For a time Cincinnati Coach Forrest Gregg was concerned Collinsworth's size would be a liability in the bump-and-run of the NFL. "I was wrong," says Gregg. "After the first preseason game, I knew he was tough enough. He gets laid out, but he bounces back up." Receiver Coach Lindy Infante, himself an ex-Florida halfback who lobbied for Collins-worth as the team's No. 1 draft choice but was outvoted, says Cris's toughness is a kind peculiar to receivers: "They have to be mentally tough to go into areas where they know they'll be taking abuse. Collinsworth has that." Says backup Quarterback Jack Thompson: "He'll sell out his body to get the ball."
General Manager Paul Brown compares Collinsworth with his alltime best with Cleveland, Dub Jones. "He's built like Jones, he's intelligent, and he's a sprinter," says Brown. McInally calls Collinsworth "a natural. He plays like he's been here five years." Says Gregg, "He's far ahead of any rookie I've ever coached. I don't think there's a limit on how good he can be."
The phone is ringing in Cris Collinsworth's three-story $70,000 townhouse his mom helped find at Woodlyn View on Cincinnati's east side. Cris is ignoring it. He is lolling on the couch in front of the fireplace and complaining mildly that without a training table and without a mom to cook for him, he will have to make a lunch stop at McDonald's again. He says he suffers a lot these days from indigestion.
On the wall near the fireplace is a framed glass replica of the Cadillac logo, with the inscription, "The standard of the world." Cris says Jeannie gave it to him because his nickname at Florida was "Cadillac." But for the wrong reasons. "I was trying on helmets my first year there and I couldn't get one to fit. Van Jones, a lineman, said, 'You got a Cadillac head.' Not very flattering, actually."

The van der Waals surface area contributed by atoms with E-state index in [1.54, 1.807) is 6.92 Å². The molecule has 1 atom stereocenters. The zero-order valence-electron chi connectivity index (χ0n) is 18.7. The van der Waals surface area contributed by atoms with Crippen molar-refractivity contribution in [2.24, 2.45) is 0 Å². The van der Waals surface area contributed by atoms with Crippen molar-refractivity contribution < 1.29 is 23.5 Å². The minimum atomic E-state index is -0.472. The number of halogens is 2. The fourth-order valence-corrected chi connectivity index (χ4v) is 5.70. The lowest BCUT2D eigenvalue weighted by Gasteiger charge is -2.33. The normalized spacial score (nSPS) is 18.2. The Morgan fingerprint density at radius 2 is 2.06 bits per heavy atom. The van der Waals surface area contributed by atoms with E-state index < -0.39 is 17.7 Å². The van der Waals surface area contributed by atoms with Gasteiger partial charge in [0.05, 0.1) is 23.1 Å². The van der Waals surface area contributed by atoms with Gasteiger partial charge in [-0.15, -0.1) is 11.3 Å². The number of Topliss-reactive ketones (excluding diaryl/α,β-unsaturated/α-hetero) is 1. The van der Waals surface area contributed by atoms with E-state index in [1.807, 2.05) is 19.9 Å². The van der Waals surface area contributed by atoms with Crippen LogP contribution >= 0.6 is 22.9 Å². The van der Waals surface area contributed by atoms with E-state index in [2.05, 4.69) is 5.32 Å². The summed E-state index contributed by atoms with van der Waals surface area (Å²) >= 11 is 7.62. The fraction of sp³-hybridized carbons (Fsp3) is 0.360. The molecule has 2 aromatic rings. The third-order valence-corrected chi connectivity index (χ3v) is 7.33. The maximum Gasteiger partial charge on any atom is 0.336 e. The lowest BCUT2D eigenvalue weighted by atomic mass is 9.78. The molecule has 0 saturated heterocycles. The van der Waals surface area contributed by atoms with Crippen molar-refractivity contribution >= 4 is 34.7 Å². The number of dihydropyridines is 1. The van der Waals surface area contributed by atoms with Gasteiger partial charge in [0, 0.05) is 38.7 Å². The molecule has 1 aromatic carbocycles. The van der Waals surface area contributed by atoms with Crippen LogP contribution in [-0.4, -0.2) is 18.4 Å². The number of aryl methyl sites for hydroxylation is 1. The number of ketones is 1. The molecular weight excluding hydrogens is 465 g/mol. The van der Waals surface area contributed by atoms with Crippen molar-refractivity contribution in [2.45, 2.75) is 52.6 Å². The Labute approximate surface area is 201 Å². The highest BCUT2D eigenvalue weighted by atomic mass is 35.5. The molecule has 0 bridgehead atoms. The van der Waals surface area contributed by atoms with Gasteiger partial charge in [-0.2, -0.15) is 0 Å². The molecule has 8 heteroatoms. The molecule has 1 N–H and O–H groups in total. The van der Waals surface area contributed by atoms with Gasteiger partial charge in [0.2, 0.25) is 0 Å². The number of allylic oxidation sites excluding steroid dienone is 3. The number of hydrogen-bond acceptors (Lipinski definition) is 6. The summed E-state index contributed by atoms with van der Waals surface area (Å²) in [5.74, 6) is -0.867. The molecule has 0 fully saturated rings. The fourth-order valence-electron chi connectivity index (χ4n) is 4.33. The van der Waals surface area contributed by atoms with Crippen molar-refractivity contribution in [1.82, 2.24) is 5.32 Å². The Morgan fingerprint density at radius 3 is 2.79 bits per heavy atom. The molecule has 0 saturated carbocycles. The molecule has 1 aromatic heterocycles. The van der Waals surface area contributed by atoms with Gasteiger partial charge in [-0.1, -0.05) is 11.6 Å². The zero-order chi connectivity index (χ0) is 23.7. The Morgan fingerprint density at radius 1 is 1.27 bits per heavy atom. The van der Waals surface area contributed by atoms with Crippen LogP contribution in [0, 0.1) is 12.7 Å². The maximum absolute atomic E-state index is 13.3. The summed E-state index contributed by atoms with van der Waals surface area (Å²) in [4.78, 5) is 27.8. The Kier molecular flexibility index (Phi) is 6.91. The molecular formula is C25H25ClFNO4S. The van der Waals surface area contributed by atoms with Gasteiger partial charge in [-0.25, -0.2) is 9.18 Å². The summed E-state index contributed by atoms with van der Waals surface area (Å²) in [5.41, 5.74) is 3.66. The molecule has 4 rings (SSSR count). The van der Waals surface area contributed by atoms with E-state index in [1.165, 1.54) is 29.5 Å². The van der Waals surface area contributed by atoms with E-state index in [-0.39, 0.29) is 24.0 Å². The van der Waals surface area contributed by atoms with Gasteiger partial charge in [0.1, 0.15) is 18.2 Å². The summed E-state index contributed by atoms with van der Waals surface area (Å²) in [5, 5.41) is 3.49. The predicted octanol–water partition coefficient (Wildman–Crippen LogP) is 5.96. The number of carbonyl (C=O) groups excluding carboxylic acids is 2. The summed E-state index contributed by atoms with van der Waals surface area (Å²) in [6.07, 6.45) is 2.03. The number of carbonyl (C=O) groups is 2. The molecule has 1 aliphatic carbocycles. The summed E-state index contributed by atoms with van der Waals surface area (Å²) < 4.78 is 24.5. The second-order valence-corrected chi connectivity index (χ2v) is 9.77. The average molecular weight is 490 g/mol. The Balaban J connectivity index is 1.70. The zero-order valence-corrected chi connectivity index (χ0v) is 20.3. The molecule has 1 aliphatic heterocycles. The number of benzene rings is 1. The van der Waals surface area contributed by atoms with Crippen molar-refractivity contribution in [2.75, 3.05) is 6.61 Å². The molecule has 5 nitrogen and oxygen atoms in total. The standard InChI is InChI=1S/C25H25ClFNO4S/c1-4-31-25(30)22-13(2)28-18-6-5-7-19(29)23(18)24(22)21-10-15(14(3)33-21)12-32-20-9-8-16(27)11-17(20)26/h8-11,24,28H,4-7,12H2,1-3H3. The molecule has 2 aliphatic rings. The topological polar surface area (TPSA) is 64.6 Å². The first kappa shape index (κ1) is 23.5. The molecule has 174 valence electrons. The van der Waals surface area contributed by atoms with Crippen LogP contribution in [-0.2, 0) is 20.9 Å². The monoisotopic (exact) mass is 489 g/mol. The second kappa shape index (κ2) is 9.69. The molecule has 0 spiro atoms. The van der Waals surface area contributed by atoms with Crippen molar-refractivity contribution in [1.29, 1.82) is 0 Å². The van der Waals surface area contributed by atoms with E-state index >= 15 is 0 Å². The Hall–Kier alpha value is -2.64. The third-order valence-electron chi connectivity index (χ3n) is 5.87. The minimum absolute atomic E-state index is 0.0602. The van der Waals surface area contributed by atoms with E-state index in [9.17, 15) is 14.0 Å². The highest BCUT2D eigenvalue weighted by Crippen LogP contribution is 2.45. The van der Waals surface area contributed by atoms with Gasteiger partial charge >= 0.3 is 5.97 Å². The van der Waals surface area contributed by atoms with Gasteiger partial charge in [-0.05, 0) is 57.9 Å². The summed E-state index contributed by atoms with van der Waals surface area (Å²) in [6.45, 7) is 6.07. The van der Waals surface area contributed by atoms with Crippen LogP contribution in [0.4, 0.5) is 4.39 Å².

He says his development as a receiver wasn't as painless as people think. That it wouldn't have occurred at all were it not for an assistant coach at Florida named Lee McGriff. "When I first switched over about the only thing I could catch was my breath," Collinsworth says. "I swear, it was two weeks before I could catch the routine pass. They called me 'Old Stone Hands.' Coach McGriff—I owe him so much. He worked me to death on techniques. 'Give with it,' he'd say. 'Watch it into your hands.' "
Collinsworth admits he really doesn't get just those "dollar ninety-eight routes over the middle that get your chin busted open," that he just says that "for fun" after a game to entertain the press. Gregg's sophisticated passing attack makes the split end, flankers and slotback positions interchangeable this year, says Cris, and "everybody's seeing the ball." In 14 games so far for the Bengals he has caught 54 passes for 791 yards, which makes him not only the team's leading wide receiver but also the top rookie receiver in the NFL.
When it's time to head for practice, he gets into the light-blue Porsche 924 Mom helped pick out, and which still smells of newness, and backs jerkily out of the parking area. He engages Jimmy Buffett in the tape deck and adjusts a pair of glasses around his ears. He says the glasses keep him from being "blind." He says he found out about it when he was looking for excuses for his grades in chemistry at Florida. One eye tested at 20/200. "But as far as the chemistry was concerned, glasses were not the problem."
He says he has his route to the Bengals' practice field down to the minute, allowing just enough time for a stop to pick up a fish sandwich and a Big Mac to eat on the way. He says with the Bobcat he didn't dare cut it that thin. One breakdown cost him $50 for being late to practice. He says it didn't wreck his budget, not the way it would have before "they started throwing all this money at me."
He says he now has an attorney friend in Florida investing for him. "I'm big in warehouses," he says, grinning.
He says he doesn't think money can change him at all, really, but it sure has been fun finding out.